indie horror

Is it wrong that I don't find anything creepy about the main charter in the new film "Catfish"? Sometime you've just got to find a girl on Facebook, start putting yourself in pictures with her and eventually drive across the country to surprise her in the middle of the night. Sounds romantic to me. And to the rest of America apparently because this film is blowing up everywhere. Apparently even Kelly Ripa wants to see it. She's my favorite of all the Ripa's!

Whenever I sit down to review low-budget independent horror movies, especially those released by cult distributor Brain Damage Films, I make an honest, concentrated effort not to hold them to the same standards as their Hollywood-generated brethren. Less-than-stellar acting, wonky direction, and cheap special effects are almost always par for the course, and for the most part, they're relatively easy to overlook. Assuming, of course, that the project in question comes packaged with a decent story and a director who understands the limitations of his budget.

Anyone who has suffered through any of my reviews on this site is probably aware of the fact that modern mainstream horror and I simply do not get along. In fact, I'm so brutally disenchanted with the genre right now that I often wonder why, exactly, I continue to waste my precious time and remaining brain cells on films that do nothing more than insult my intelligence. Perhaps this jaded point-of-view is true source of my recent cinematic funk, derailing the respective experiences long before the opening credits begin to roll.

There's been a lot of buzz around the film "The House Of The Devil" and after showing at numerous festival it finally gets a release date this weekend, even if it is a limited one. So in honor of that the writer and director of the film, Ti West, will take part in a live twitter chat this coming Thursday from 11 to 12pm PST. Question one, what the hell kind of name is Ti? From there I am pretty open.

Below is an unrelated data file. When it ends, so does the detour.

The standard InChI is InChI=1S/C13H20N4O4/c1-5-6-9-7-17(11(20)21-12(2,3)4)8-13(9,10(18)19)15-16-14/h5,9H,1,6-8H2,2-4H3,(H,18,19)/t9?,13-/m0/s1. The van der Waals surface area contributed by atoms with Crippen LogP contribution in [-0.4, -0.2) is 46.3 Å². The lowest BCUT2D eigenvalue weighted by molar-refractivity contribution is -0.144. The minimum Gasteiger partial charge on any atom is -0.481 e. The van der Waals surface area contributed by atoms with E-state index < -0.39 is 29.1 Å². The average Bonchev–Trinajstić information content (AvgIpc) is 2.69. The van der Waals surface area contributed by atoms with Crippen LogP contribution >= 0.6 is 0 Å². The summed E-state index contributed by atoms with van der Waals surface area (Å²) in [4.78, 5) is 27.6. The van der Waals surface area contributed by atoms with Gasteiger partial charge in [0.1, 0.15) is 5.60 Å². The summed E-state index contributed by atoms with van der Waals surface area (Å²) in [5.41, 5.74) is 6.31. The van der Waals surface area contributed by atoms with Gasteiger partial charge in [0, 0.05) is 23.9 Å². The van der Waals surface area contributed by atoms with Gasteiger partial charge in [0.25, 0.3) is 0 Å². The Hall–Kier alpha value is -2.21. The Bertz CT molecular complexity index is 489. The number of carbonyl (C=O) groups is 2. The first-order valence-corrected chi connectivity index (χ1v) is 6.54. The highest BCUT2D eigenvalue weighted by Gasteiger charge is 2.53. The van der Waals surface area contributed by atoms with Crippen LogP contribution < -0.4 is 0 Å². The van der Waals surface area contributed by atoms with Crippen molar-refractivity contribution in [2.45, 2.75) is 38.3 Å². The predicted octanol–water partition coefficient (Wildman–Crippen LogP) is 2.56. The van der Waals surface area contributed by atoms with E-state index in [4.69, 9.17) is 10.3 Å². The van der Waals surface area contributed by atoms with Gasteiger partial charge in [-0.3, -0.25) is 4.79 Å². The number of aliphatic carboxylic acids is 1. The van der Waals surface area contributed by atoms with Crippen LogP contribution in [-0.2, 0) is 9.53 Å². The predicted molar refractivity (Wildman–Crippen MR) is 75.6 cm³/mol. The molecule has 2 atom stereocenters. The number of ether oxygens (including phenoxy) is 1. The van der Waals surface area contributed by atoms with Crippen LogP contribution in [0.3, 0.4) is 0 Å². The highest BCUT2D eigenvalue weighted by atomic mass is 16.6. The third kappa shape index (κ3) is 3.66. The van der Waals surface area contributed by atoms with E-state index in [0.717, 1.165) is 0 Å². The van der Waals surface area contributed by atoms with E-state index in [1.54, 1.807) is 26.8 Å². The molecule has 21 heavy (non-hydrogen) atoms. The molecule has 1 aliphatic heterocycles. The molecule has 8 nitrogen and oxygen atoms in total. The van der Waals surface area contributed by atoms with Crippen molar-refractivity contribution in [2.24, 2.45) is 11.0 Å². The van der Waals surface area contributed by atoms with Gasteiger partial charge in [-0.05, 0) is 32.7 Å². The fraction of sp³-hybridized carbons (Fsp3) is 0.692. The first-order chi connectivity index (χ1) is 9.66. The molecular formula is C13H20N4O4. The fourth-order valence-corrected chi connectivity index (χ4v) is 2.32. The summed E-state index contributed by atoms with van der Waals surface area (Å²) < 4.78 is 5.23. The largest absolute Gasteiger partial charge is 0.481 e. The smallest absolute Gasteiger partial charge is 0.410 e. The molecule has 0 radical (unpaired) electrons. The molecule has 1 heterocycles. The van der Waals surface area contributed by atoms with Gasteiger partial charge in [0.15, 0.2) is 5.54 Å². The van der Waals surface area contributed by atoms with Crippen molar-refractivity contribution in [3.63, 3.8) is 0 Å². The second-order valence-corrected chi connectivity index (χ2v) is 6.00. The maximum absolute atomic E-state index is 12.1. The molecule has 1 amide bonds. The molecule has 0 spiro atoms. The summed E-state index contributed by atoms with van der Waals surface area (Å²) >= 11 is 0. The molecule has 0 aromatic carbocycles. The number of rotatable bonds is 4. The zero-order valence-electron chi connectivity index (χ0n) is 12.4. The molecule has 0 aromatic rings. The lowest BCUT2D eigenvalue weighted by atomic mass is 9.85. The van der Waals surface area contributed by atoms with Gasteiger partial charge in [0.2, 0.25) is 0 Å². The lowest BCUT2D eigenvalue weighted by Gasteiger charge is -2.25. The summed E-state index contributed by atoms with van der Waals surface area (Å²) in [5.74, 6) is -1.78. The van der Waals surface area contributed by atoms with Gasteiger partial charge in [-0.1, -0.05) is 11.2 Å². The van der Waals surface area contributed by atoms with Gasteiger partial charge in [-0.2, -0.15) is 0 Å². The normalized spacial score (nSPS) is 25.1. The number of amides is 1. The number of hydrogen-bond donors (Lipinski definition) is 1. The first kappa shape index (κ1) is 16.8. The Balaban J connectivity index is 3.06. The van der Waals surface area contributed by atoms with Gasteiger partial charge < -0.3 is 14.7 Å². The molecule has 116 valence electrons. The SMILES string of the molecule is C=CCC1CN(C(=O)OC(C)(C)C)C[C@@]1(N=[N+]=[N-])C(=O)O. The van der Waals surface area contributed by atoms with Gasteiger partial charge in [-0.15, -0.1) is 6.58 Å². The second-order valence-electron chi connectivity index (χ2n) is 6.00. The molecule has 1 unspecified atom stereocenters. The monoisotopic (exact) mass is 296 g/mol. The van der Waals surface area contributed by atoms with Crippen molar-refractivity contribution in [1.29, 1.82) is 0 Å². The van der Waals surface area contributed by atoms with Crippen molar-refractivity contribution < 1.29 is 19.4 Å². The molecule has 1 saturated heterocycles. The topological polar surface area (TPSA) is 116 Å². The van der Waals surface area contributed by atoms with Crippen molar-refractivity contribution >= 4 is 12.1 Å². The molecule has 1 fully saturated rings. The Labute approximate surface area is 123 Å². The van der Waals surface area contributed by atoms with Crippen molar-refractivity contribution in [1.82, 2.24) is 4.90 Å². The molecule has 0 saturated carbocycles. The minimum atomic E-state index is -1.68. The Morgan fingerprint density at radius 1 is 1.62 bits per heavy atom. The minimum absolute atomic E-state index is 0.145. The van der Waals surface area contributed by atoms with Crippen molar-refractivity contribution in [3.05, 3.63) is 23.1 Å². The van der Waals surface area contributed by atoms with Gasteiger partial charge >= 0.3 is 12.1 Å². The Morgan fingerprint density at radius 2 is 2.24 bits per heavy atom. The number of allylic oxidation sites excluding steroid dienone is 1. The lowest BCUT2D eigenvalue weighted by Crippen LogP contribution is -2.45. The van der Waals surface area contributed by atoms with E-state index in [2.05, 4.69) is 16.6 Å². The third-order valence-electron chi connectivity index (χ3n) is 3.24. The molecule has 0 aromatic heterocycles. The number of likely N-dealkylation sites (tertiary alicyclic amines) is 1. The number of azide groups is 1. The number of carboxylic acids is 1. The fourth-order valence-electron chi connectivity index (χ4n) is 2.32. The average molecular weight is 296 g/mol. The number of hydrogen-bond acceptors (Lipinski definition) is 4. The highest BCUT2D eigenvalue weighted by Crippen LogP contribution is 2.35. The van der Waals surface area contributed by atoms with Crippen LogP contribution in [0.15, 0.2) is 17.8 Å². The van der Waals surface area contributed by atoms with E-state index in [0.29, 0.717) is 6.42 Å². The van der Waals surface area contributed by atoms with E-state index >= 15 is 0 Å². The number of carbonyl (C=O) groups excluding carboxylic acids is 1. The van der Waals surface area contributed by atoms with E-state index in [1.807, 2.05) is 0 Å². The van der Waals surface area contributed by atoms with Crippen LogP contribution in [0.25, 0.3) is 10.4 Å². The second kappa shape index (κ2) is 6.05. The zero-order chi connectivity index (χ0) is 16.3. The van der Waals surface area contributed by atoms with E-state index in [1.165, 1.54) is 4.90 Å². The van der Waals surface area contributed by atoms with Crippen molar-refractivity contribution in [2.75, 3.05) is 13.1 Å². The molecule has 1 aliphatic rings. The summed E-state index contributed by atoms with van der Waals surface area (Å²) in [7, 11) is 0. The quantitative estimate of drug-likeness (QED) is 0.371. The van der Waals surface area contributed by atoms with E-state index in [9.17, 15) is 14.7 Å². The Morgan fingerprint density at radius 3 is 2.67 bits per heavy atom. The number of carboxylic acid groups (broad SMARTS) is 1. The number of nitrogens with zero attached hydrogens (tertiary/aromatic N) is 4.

This week we take on "Paranormal Activity", and see whose pants were dry after watching it.

This British horror film "Knife Edge" reminds me of a couple of different movies I've seen before. Hmmm... I'm thinking "The Shining" mixed with "The Others", with a splash of "The Grudge"? That's either a recipe for a shit sandwich or a decent little thriller, and to be honest I really can't tell. I would give this a spin though, what about you guys?

Generally speaking, I am not a fan of children. And, as far as I can tell, they don't care much for me, either. If these overprotected, misguided miscreants aren't pre-packaged from birth with some sort of mental or physical abnormality, you can rest assured that their parents are complete and total nutters who are a few signatures short of an extended psychiatric vacation. As harsh and detached as these words may initially appear, there's a part of you that knows I'm right.

For those of us who weren't lucky enough to catch one of the limited midnight screenings that have occurred in the last few weeks, today will be our first chance to see "Paranormal Activity". I was finally able to confirm last night through that my local theaters will indeed be carrying the film. So, after lunch today with an old co-worker, I'll be checking this out on the big screen.

During the Halloween season, the onslaught of horror films are as inevitable as Tony Romo throwing an interception, especially with the recent success of "Paranormal Activity." Usually, more horror makes me happy, but it just doesn't seem fitting that a film set at the Grand Canyon during the summer would be the perfect film for the oncoming winter. Even if it does have ridiculous looking CGI wolves, it has some pretty fancy actors and a great setting for a horror story.

I'm not sure we could call "Nightbeasts" a "Shriek Of The Mutilated" remake but I don't think it would be unfair to call it a tribute. Sure the quality of the monsters has improved but the editing seems to not have gotten much better. Take a look at the trailer below and see for yourself.

Zach Galligan, AKA the guy from "Gremlins" stars as a father who's sets out on a weekend hunting trip with his son and runs into those darn sasquatches. Wes Sullivan, who worked for years as an animator for Disney wrote and directed "Nightbeasts".